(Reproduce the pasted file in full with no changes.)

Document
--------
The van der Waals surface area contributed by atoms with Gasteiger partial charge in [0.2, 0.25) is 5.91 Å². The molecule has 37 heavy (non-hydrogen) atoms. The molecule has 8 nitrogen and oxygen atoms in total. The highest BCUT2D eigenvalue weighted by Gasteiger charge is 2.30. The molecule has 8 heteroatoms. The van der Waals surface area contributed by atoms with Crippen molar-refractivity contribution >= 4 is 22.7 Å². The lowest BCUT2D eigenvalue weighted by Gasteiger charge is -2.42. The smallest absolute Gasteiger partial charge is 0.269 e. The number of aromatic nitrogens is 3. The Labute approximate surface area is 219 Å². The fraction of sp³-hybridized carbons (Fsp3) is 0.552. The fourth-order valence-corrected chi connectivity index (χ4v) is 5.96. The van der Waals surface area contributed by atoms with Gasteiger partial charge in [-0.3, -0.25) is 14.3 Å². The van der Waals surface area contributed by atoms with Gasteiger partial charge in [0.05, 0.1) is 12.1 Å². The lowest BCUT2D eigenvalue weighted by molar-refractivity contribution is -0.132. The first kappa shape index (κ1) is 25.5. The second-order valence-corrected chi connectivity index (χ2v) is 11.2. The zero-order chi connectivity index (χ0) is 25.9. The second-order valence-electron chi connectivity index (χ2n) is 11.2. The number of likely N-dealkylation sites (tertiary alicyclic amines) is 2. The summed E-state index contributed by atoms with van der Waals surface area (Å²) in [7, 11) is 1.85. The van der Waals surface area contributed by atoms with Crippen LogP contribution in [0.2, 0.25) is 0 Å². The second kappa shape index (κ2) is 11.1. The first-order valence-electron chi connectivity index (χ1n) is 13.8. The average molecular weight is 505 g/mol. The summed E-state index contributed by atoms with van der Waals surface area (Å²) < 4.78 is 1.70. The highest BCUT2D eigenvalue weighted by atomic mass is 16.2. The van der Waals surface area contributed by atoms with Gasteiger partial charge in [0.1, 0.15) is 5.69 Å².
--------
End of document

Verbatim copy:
The van der Waals surface area contributed by atoms with Gasteiger partial charge in [0.2, 0.25) is 5.91 Å². The molecule has 37 heavy (non-hydrogen) atoms. The molecule has 8 nitrogen and oxygen atoms in total. The highest BCUT2D eigenvalue weighted by Gasteiger charge is 2.30. The molecule has 8 heteroatoms. The van der Waals surface area contributed by atoms with Crippen molar-refractivity contribution >= 4 is 22.7 Å². The lowest BCUT2D eigenvalue weighted by Gasteiger charge is -2.42. The smallest absolute Gasteiger partial charge is 0.269 e. The number of aromatic nitrogens is 3. The Labute approximate surface area is 219 Å². The fraction of sp³-hybridized carbons (Fsp3) is 0.552. The fourth-order valence-corrected chi connectivity index (χ4v) is 5.96. The van der Waals surface area contributed by atoms with Gasteiger partial charge in [-0.3, -0.25) is 14.3 Å². The van der Waals surface area contributed by atoms with Gasteiger partial charge in [0.05, 0.1) is 12.1 Å². The lowest BCUT2D eigenvalue weighted by molar-refractivity contribution is -0.132. The first kappa shape index (κ1) is 25.5. The second-order valence-corrected chi connectivity index (χ2v) is 11.2. The zero-order chi connectivity index (χ0) is 25.9. The second-order valence-electron chi connectivity index (χ2n) is 11.2. The number of likely N-dealkylation sites (tertiary alicyclic amines) is 2. The summed E-state index contributed by atoms with van der Waals surface area (Å²) in [7, 11) is 1.85. The van der Waals surface area contributed by atoms with Crippen LogP contribution in [0.2, 0.25) is 0 Å². The second kappa shape index (κ2) is 11.1. The first-order valence-electron chi connectivity index (χ1n) is 13.8. The average molecular weight is 505 g/mol. The summed E-state index contributed by atoms with van der Waals surface area (Å²) < 4.78 is 1.70. The highest BCUT2D eigenvalue weighted by atomic mass is 16.2. The van der Waals surface area contributed by atoms with Gasteiger partial charge in [0.1, 0.15) is 5.69 Å².